Teachers: Visit Each Other!

Coffee Shop 1There are lots of ways to connect with colleagues: professional conferences, email groups, web forums, blogs, social media, . . . . Teachers should take advantage of these to whatever degree is reasonable. But one of the easiest, most rewarding types of teacher-teacher interaction is simply to visit a colleague’s class, or even to get together with a colleague outside of class. (By colleague, I mean anyone who is also a teacher.)

Here are some good reasons:

1. Everyone likes free stuff. If the colleague is at your school, your administration may not even have to pay for a sub. Even if you have to travel across town, there’s a much lower Professional Development cost than with traveling to a conference.

2. Everyone likes to steal ideas. When I give presentations, especially among teachers who are required by their administration to be at the workshop (e.g., at inservices), I usually say something like this near the beginning: “I’ve never met a teacher who likes to be told he or she is teaching wrong or who likes to have to change what he or she is doing. But I’ve also never met a thoughtful teacher who isn’t interested in how other teachers do things or who wouldn’t like to steal an idea to use the next day. This presentation isn’t about telling you how to teach–you’re all professionals–it’s about giving you something you can use tomorrow.” When you visit a colleague’s classroom, you’re almost guaranteed to observe something–an entire activity, a habit, or even a gesture–that you can incorporate into your own teaching without fundamentally changing your style or preparation.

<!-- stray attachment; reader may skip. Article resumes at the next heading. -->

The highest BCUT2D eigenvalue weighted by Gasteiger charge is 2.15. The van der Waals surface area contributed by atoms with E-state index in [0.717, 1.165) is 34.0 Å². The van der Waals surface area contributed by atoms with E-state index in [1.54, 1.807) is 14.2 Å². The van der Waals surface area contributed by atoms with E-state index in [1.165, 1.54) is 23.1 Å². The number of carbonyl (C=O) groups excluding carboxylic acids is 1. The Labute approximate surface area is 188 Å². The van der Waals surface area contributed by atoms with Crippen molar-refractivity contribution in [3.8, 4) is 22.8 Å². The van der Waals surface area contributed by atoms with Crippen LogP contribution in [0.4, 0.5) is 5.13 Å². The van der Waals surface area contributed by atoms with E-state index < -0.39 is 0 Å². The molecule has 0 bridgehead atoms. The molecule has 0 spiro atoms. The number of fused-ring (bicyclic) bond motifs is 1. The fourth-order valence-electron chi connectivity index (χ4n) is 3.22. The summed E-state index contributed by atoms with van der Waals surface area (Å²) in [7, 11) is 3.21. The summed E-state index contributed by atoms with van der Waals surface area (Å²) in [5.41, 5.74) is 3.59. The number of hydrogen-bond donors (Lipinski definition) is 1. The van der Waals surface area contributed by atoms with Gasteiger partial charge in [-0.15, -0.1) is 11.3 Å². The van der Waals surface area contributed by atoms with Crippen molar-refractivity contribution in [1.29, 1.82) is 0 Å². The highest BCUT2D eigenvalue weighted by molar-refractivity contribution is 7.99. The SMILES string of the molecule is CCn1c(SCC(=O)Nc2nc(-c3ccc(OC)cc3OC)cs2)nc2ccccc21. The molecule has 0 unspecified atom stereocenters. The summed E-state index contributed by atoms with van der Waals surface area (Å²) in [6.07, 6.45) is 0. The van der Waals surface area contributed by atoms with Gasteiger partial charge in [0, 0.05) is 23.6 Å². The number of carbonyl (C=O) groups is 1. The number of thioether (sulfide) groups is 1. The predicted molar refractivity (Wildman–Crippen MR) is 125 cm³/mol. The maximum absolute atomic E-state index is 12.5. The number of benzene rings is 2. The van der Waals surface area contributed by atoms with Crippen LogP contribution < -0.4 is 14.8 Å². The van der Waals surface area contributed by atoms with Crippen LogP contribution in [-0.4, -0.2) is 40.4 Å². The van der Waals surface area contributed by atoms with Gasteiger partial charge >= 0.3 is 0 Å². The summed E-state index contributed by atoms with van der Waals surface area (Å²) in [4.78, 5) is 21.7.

3. Everyone likes to talk shop. Even if you don’t sit in on a class, talking with another thoughtful teacher will give you ideas, allow you to talk through your own ideas, help you feel better about what you are doing, or just help you feel like you are part of something good.

4. Everyone likes to have someone who deals with the same issues. A lot of teacher stress can be alleviated through the realization that it’s normal. And once you have ongoing relationships with other teachers, you can debrief issues as they come up. Feedback, advice, or encouragement from a fellow teacher is often easier to trust or internalize than that from an administrator or consultant.

5. Everyone likes to realize that he or she can be a great teacher. While observing teachers I respect, I’ve often had the pleasure of being unimpressed–in a good way. What I mean is this: master teachers aren’t necessarily planning or running their classes completely differently than other teachers. They don’t necessarily know their subjects better than other teachers. They’re simply doing things that any willing, loving person can do with the right training and practice. Seeing these things in action is the right training; trying them in your own classroom the next day is the right practice.

6. Everyone likes to mix things up. Whether you are visiting a class or yours is being visited, there will be a different vibe than in a visitor-less classroom. Students are usually interested in the visitor. The visitor may be involved in the lesson in some way. In certain seasons of my teaching career, I’ve had visitors in my classroom up to several times a week, and it’s always been fun to include the visitor in whatever ways possible. Now, I’m more often the visitor, and I love getting to know the students and participating in the lesson whenever I’m asked to.

7. Everyone likes his or her students to learn better. If you’re regularly visiting and being visited by thoughtful colleagues, they will.

Visit early, visit often!

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